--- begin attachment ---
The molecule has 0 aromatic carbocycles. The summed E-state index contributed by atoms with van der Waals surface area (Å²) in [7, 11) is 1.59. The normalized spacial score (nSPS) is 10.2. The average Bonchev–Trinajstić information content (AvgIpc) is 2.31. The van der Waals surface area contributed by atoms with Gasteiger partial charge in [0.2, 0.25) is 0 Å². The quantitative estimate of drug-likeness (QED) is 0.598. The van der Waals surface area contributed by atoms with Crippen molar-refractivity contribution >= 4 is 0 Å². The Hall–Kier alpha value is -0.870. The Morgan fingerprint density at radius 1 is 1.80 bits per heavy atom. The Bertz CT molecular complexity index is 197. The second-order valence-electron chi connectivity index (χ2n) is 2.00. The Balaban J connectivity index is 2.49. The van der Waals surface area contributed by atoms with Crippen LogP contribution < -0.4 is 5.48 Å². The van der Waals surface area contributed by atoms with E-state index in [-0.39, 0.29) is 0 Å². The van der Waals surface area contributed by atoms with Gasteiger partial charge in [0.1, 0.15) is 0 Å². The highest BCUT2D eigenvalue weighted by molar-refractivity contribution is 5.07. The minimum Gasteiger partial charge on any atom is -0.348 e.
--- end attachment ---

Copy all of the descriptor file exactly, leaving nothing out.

The molecule has 0 aromatic carbocycles. The summed E-state index contributed by atoms with van der Waals surface area (Å²) in [7, 11) is 1.59. The normalized spacial score (nSPS) is 10.2. The average Bonchev–Trinajstić information content (AvgIpc) is 2.31. The van der Waals surface area contributed by atoms with Gasteiger partial charge in [0.2, 0.25) is 0 Å². The quantitative estimate of drug-likeness (QED) is 0.598. The van der Waals surface area contributed by atoms with Crippen molar-refractivity contribution >= 4 is 0 Å². The Hall–Kier alpha value is -0.870. The Morgan fingerprint density at radius 1 is 1.80 bits per heavy atom. The Bertz CT molecular complexity index is 197. The second-order valence-electron chi connectivity index (χ2n) is 2.00. The Balaban J connectivity index is 2.49. The van der Waals surface area contributed by atoms with Crippen LogP contribution < -0.4 is 5.48 Å². The van der Waals surface area contributed by atoms with E-state index in [-0.39, 0.29) is 0 Å². The van der Waals surface area contributed by atoms with Gasteiger partial charge in [0.1, 0.15) is 0 Å². The highest BCUT2D eigenvalue weighted by molar-refractivity contribution is 5.07. The minimum Gasteiger partial charge on any atom is -0.348 e.